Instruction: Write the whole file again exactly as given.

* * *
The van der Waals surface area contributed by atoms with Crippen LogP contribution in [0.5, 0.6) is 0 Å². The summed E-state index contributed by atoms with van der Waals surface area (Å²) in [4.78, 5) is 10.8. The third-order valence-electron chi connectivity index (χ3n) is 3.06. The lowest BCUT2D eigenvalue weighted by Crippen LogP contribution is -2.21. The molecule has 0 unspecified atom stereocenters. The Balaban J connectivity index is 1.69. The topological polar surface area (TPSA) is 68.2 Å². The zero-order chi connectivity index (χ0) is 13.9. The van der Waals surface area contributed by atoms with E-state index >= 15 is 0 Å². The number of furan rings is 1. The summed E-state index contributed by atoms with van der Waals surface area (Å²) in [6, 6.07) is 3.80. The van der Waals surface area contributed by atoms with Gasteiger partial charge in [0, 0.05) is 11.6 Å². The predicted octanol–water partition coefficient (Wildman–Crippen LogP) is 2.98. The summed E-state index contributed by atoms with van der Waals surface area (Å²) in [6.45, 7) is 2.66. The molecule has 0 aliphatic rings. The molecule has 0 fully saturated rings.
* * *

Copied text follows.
The van der Waals surface area contributed by atoms with Crippen LogP contribution in [0.5, 0.6) is 0 Å². The summed E-state index contributed by atoms with van der Waals surface area (Å²) in [4.78, 5) is 10.8. The third-order valence-electron chi connectivity index (χ3n) is 3.06. The lowest BCUT2D eigenvalue weighted by Crippen LogP contribution is -2.21. The molecule has 0 unspecified atom stereocenters. The Balaban J connectivity index is 1.69. The topological polar surface area (TPSA) is 68.2 Å². The zero-order chi connectivity index (χ0) is 13.9. The van der Waals surface area contributed by atoms with E-state index >= 15 is 0 Å². The number of furan rings is 1. The summed E-state index contributed by atoms with van der Waals surface area (Å²) in [6, 6.07) is 3.80. The van der Waals surface area contributed by atoms with Gasteiger partial charge in [0, 0.05) is 11.6 Å². The predicted octanol–water partition coefficient (Wildman–Crippen LogP) is 2.98. The summed E-state index contributed by atoms with van der Waals surface area (Å²) in [6.45, 7) is 2.66. The molecule has 0 aliphatic rings. The molecule has 0 fully saturated rings.